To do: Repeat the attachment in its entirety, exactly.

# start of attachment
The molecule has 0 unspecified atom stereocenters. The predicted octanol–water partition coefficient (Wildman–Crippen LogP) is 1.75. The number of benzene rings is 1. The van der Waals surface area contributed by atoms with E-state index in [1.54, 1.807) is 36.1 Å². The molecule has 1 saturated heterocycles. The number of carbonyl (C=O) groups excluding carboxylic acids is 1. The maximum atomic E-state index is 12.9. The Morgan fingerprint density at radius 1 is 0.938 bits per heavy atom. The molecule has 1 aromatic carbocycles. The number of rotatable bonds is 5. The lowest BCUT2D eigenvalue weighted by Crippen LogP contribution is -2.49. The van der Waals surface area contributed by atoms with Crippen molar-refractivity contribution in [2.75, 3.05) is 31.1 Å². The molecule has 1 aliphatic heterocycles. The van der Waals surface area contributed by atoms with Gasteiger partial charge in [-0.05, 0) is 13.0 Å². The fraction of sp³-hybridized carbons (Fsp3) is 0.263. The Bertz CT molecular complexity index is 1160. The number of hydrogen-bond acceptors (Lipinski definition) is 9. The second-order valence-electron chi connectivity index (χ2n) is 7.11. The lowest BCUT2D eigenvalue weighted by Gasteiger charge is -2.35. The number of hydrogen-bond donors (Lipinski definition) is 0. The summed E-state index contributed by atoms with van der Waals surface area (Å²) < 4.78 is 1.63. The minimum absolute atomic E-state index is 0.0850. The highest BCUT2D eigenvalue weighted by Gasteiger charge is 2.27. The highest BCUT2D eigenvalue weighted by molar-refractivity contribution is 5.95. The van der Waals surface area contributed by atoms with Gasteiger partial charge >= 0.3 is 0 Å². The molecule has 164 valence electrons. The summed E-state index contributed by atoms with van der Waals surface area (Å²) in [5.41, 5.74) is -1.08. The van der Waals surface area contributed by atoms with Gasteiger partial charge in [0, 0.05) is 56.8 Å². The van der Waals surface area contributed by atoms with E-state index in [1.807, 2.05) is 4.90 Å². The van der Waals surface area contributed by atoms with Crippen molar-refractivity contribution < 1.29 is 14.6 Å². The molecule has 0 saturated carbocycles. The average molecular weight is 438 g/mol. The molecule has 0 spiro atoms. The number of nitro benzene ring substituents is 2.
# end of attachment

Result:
The molecule has 0 unspecified atom stereocenters. The predicted octanol–water partition coefficient (Wildman–Crippen LogP) is 1.75. The number of benzene rings is 1. The van der Waals surface area contributed by atoms with E-state index in [1.54, 1.807) is 36.1 Å². The molecule has 1 saturated heterocycles. The number of carbonyl (C=O) groups excluding carboxylic acids is 1. The maximum atomic E-state index is 12.9. The Morgan fingerprint density at radius 1 is 0.938 bits per heavy atom. The molecule has 1 aromatic carbocycles. The number of rotatable bonds is 5. The lowest BCUT2D eigenvalue weighted by Crippen LogP contribution is -2.49. The van der Waals surface area contributed by atoms with Crippen molar-refractivity contribution in [2.75, 3.05) is 31.1 Å². The molecule has 1 aliphatic heterocycles. The van der Waals surface area contributed by atoms with Gasteiger partial charge in [-0.05, 0) is 13.0 Å². The fraction of sp³-hybridized carbons (Fsp3) is 0.263. The Bertz CT molecular complexity index is 1160. The number of hydrogen-bond acceptors (Lipinski definition) is 9. The second-order valence-electron chi connectivity index (χ2n) is 7.11. The lowest BCUT2D eigenvalue weighted by Gasteiger charge is -2.35. The number of hydrogen-bond donors (Lipinski definition) is 0. The summed E-state index contributed by atoms with van der Waals surface area (Å²) < 4.78 is 1.63. The minimum absolute atomic E-state index is 0.0850. The highest BCUT2D eigenvalue weighted by Gasteiger charge is 2.27. The highest BCUT2D eigenvalue weighted by molar-refractivity contribution is 5.95. The van der Waals surface area contributed by atoms with Gasteiger partial charge >= 0.3 is 0 Å². The molecule has 164 valence electrons. The summed E-state index contributed by atoms with van der Waals surface area (Å²) in [5.41, 5.74) is -1.08. The van der Waals surface area contributed by atoms with Gasteiger partial charge in [0, 0.05) is 56.8 Å². The van der Waals surface area contributed by atoms with E-state index in [1.807, 2.05) is 4.90 Å². The van der Waals surface area contributed by atoms with Crippen molar-refractivity contribution < 1.29 is 14.6 Å². The molecule has 0 saturated carbocycles. The average molecular weight is 438 g/mol. The molecule has 0 spiro atoms. The number of nitro benzene ring substituents is 2.